I wish to attend the XYZ summer program because it will provide an introduction to the world of academic physics. I especially hope to take part in activities or demonstrations of the principles involved. Abstract information about a theory is interesting enough, but a physical illustration of its effects provides a whole new conduit of understanding. Additionally, the summer camp offers the opportunity to experience life on a university campus. I would like to be as prepared as possible before enrolling in college. Having the opportunity in high school to spend a week in a college dorm, immersed in physics would be an excellent indication of what college might be like. The program will provide a chance to meet students also interested in the field of physics. After all, TWO sided conversations about time travel paradoxes are much more stimulating and enjoyable than their one sided equivalents. Finally, the program will provide a chance to meet professors and researchers involved in physics. This is an exciting prospect because it will allow me to ask questions about modern physics research, and ask for clarification of the answers I receive.

 

 

add in a thank you at end/conclusion

 

Wow, I think that this is much improved & more directed toward the intended purpose of a summer camp essay now! It still sounds like the same writer, but with a more approachable tone. I feel like your son has introduced himself well to the reader and given us a peek into what motivates his interest in physics. It gives me the idea that he's knowledgeable, self-motivated, willing to learn more, and a fun kid to be around. And, hey, if it were up to me, once I saw the mentions of hypercubes and Flatland and Feynman and Star Trek, I'd say 'yes' to this kid.:) (And what are self-congruent hypotheses? - Ill have to look that up later!)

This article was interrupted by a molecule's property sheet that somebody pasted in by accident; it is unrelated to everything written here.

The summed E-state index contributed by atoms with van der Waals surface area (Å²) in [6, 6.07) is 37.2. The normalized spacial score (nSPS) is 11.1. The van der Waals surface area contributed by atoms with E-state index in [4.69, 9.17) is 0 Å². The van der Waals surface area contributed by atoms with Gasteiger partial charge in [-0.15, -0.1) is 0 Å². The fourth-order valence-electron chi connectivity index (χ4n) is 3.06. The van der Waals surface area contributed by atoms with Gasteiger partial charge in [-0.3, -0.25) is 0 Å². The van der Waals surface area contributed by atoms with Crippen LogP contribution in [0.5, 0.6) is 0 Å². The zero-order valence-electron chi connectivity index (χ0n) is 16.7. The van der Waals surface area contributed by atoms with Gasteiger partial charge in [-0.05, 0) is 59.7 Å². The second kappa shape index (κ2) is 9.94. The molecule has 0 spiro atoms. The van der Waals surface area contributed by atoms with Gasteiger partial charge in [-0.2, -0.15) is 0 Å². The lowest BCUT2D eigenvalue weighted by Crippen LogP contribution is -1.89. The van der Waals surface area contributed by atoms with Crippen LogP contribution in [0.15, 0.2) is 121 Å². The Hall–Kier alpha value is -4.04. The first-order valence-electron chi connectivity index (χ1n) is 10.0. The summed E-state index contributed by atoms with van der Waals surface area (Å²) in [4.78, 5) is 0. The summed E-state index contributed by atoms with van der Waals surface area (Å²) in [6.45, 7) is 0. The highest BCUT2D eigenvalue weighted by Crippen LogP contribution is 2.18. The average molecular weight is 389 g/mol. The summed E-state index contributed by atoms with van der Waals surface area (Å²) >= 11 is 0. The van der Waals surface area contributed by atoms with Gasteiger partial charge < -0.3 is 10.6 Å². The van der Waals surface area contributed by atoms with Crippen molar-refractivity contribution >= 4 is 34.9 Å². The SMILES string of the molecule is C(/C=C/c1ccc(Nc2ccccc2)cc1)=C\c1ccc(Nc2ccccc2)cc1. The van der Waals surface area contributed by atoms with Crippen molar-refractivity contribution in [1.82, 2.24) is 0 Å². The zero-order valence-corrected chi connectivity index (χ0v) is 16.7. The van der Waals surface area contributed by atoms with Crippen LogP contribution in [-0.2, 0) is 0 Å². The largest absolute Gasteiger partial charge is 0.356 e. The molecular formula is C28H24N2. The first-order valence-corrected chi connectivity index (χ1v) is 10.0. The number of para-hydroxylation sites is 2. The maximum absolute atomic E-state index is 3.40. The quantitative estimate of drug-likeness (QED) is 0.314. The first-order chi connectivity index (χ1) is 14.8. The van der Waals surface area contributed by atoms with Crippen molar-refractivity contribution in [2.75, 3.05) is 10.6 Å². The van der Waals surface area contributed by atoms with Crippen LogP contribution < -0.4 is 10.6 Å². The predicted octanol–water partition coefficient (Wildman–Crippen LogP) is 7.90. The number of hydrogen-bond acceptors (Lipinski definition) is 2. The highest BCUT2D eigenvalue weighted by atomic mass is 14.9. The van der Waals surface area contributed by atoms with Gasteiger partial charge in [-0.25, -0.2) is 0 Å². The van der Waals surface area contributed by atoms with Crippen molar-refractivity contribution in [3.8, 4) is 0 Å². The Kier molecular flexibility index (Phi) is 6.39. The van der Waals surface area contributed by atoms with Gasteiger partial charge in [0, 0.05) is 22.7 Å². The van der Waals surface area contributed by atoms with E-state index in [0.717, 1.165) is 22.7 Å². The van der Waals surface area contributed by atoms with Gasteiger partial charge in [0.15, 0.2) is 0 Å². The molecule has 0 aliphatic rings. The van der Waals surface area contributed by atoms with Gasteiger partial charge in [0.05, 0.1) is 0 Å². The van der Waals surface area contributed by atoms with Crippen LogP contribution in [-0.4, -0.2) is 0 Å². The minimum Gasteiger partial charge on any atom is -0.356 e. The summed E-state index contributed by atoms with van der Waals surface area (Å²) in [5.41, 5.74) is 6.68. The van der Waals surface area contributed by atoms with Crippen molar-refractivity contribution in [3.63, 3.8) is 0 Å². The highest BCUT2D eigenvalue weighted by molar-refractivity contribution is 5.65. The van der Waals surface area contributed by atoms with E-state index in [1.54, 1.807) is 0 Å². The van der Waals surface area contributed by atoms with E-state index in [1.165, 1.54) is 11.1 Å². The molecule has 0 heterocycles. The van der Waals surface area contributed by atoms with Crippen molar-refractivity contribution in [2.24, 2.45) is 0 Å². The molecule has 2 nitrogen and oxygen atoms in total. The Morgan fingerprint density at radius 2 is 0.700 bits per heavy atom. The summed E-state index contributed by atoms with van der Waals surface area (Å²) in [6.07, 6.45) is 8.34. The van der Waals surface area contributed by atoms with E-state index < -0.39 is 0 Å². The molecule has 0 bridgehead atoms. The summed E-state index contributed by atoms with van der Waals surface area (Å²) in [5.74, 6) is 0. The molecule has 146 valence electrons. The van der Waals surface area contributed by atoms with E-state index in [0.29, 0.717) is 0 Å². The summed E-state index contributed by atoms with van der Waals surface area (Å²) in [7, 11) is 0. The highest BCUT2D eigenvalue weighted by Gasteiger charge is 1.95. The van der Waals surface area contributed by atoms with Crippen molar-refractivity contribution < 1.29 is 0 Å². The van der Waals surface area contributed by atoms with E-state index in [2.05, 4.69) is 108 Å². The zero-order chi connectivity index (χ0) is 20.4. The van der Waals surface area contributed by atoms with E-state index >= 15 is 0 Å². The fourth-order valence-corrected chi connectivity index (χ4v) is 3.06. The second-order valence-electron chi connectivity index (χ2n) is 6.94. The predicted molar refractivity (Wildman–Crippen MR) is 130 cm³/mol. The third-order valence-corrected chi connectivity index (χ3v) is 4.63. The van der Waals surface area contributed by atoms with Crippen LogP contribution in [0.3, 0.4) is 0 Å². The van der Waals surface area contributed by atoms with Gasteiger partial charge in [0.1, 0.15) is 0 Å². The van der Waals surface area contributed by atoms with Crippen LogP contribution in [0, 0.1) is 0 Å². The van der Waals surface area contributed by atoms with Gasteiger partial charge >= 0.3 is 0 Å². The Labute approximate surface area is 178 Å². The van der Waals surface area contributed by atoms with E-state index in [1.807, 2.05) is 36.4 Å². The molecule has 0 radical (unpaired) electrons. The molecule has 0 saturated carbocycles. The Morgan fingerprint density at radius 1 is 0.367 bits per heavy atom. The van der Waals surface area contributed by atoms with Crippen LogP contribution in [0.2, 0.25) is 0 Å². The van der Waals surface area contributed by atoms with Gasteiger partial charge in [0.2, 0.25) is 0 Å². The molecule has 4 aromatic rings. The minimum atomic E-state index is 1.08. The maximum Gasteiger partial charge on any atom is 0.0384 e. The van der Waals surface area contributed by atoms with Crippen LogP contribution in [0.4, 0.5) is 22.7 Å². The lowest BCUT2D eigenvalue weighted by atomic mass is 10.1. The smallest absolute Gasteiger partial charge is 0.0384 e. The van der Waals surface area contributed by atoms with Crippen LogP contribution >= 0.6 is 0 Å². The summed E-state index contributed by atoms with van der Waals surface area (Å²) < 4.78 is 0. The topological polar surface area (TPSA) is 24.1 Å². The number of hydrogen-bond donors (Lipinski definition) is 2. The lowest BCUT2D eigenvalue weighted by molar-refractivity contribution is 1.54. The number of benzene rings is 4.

I did note that in revising the first half of the essay, he dropped the part concerning his interest in a career in theoretical physics. He might want to insert that somewhere in the last paragraph now.

 

Nice work. Good luck to him!

Link to comment
Share on other sites

I like the revised version MUCH better. I get a sense of the student behind it and see what sparked his interest.

I have, however, no idea what he means by self-congruent hypotheses. (Just asked DH, he never heard this term either). So, you have two theoretical physicists puzzled by the phrase.

Link to comment
Share on other sites

I know...that kid! :lol: He just has to push the limits...but of his mind or thinking of concepts in different ways. Around the house he is not a limit pusher in terms of rules, etc. and is a helpful guy.

 

I had mentioned the self congruency to him when I first read it. I was already familiar with his use of this term because it came up a few months ago when we were discussing his math. He said he was worried he was coming up with solutions that were self congruent (made sense with the limited amount of input he had for a particular problem) but that the solutions might not be universally applicable. It didn't occur to me to even look the word up at that time, but of course we were only discussing whether or not he should take a math class, not assessing how others might interpret his creative word use.